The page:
My students wrote my pet phrases into this thank-you card
Thesis writing is a compulsory subject in the Department of Chinese Language and Literature, and a professor usually supervises six to seven students. Upon completion of the course it’s not unusual to receive a thank-you card from my students, but this group is special in that they noted down what I must have kept repeating during our meetings, such as ‘God created the world in seven days, so you must be capable of finishing a chapter in seven days’, by which I meant one can get a lot done in a week if they stop using ‘not enough time’ as an excuse. Here’s another one: ‘You are firing your gun violently but none of your bullets hit your target.’ It was a disapproval of those who simply put together whatever materials they found instead of forming their own thoughts. I forgot I had come down so hard on them, and was surprised they kept it all in mind. The card is conspicuously displayed in my office as a reminder that what has been said cannot be unsaid.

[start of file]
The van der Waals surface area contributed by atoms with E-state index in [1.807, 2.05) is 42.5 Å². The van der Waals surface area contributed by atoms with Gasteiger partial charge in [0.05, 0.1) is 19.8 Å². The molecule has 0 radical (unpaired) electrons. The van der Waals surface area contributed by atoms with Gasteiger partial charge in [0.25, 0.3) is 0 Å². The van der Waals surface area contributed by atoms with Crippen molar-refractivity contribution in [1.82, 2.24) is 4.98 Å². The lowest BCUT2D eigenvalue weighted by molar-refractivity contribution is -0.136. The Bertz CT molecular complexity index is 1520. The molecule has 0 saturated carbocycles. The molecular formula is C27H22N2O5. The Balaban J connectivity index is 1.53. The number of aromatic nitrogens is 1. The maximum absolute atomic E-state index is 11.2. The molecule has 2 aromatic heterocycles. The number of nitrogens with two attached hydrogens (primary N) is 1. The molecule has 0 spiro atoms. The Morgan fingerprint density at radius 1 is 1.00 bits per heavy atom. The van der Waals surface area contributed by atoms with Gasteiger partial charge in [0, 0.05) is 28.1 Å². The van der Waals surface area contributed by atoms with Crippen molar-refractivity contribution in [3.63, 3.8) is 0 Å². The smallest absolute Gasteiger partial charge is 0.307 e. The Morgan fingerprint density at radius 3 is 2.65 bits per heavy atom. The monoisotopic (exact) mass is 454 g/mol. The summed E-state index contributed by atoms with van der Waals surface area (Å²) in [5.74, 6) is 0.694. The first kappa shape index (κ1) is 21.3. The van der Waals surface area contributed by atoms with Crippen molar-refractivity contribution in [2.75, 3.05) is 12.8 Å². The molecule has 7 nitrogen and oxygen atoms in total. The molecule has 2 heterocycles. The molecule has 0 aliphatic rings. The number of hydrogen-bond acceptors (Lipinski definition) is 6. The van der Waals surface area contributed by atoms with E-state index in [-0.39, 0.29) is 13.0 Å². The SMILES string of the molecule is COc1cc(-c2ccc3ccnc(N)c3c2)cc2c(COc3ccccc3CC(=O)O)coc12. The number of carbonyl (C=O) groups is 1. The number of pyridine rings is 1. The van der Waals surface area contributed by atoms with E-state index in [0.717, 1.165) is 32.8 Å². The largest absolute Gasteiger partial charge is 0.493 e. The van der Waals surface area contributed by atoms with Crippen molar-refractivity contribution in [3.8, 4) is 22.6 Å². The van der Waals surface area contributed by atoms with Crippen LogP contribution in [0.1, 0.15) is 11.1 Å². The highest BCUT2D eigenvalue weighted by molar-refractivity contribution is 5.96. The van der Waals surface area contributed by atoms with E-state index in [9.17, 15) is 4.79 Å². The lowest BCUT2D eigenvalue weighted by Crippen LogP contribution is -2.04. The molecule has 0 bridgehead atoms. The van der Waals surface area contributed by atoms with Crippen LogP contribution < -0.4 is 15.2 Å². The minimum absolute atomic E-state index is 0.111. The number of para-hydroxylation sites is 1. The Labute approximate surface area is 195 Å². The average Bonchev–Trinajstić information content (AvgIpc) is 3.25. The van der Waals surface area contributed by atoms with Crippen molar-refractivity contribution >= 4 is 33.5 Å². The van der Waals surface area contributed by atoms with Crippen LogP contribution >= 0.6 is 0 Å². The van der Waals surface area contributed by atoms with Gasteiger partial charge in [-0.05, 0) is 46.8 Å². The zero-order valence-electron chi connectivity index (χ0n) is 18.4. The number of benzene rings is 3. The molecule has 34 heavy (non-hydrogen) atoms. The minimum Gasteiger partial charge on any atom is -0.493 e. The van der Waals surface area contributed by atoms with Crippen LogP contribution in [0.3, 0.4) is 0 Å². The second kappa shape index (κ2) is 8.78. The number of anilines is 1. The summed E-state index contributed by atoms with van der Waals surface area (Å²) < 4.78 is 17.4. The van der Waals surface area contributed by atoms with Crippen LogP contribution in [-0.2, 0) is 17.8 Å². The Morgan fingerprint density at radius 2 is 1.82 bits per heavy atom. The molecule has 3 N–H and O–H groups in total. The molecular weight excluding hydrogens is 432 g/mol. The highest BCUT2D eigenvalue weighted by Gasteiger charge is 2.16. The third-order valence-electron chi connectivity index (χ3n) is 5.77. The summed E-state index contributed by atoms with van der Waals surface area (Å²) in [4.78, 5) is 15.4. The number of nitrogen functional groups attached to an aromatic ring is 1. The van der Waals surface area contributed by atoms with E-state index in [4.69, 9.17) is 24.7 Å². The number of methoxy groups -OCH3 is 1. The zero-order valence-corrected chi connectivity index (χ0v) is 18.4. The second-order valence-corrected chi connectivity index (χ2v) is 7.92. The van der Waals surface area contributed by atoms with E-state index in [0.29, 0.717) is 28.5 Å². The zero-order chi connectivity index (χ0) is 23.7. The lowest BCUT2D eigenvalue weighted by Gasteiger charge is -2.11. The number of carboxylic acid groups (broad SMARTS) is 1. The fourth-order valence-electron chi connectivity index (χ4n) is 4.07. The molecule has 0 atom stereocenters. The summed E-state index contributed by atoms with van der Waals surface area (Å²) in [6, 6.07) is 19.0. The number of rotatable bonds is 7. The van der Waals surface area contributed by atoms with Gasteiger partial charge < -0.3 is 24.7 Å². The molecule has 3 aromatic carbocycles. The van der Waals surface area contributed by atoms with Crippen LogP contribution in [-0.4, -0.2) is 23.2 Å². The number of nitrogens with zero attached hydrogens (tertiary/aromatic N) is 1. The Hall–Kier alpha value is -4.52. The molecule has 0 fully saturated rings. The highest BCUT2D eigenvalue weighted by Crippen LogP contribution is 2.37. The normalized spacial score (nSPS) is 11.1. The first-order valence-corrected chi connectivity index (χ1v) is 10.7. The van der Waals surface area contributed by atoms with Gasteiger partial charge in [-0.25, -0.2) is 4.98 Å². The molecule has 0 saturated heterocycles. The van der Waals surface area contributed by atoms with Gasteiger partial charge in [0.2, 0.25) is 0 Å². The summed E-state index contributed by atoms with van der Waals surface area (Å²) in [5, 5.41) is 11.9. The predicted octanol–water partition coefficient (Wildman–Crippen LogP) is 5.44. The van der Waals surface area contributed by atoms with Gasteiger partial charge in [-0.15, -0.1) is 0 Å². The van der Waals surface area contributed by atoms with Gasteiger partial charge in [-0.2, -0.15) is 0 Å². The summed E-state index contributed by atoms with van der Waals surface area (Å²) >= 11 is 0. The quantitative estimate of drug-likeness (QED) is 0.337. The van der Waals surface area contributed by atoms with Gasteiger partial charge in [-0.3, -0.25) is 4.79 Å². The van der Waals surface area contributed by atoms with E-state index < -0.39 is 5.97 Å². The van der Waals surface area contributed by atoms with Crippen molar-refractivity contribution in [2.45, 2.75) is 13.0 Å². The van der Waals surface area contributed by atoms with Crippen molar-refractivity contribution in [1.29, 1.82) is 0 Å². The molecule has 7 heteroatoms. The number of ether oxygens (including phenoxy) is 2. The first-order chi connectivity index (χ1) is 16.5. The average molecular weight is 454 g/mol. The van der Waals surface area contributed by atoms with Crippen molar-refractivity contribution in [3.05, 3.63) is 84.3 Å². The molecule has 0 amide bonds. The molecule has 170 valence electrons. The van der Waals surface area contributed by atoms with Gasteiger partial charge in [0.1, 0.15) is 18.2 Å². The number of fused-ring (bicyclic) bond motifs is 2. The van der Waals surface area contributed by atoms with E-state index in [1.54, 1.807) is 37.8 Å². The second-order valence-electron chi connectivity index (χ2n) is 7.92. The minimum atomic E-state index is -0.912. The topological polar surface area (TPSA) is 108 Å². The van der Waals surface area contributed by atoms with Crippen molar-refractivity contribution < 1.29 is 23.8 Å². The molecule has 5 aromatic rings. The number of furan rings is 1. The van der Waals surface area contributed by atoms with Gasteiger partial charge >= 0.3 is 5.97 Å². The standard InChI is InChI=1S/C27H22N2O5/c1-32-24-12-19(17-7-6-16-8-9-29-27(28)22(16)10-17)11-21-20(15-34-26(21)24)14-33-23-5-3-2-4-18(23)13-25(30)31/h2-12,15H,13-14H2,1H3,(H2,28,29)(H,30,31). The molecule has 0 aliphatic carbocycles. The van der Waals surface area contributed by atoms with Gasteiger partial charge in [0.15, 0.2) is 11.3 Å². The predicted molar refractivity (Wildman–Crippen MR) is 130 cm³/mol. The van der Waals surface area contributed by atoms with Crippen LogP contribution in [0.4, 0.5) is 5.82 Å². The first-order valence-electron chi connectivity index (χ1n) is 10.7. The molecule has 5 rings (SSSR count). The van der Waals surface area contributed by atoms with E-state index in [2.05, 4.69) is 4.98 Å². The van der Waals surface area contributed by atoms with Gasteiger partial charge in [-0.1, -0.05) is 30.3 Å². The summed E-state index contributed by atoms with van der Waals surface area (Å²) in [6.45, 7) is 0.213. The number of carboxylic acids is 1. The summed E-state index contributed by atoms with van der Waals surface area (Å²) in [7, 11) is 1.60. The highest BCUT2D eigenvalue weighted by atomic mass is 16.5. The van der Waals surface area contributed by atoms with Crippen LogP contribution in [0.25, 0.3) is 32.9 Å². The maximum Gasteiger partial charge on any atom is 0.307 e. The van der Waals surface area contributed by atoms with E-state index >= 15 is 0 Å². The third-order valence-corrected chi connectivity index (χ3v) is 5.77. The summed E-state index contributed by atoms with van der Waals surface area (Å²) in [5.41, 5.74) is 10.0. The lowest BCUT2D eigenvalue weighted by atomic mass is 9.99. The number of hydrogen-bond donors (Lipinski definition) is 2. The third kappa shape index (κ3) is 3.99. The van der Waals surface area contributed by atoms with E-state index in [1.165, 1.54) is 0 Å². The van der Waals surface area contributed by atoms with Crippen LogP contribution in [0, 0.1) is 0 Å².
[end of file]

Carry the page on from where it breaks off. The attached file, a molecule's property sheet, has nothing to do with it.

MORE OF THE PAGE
The Great Compendium of Chinese Characters is kept handy behind my telephone set
When I was a PhD student, the Television Broadcast Limited collaborated with our Department to air a series of programmes that explained the origins of Chinese characters. I appeared in some of the episodes, and have since been in the public eye. Some journalists would call me up when they have doubts about the usage of certain words, and this dictionary came in handy. I am a big fan of dictionaries of different languages, and will look for them when I am travelling abroad. I think words are sacred vessels of culture, memory, and thinking patterns of our ancestors. Dictionaries are also pacifying, as they allow fast and reliable check for lexical contentions.
The Sherlock Holmes door sign implies doing research is akin to playing detective
Renowned sinologist and translator of ancient Chinese classics Prof. D.C. Lau once said that studying the Chinese language is analogous to criminal investigation. A literary work is strewn with codes and clues, and it takes reasoning to comprehend its profundities, to identify the real author, or to distinguish an original edition. I love detective fiction, and imagine myself working in Holmes’ apartment in Baker Street, where I hunt for clues hidden in plain sight and uncover the truth using the power of reason. That’s the most rewarding thing about being a researcher.
As told to christinenip@cuhkcontents
Photos by gloriang@cuhkimages & adalam@cuhkimages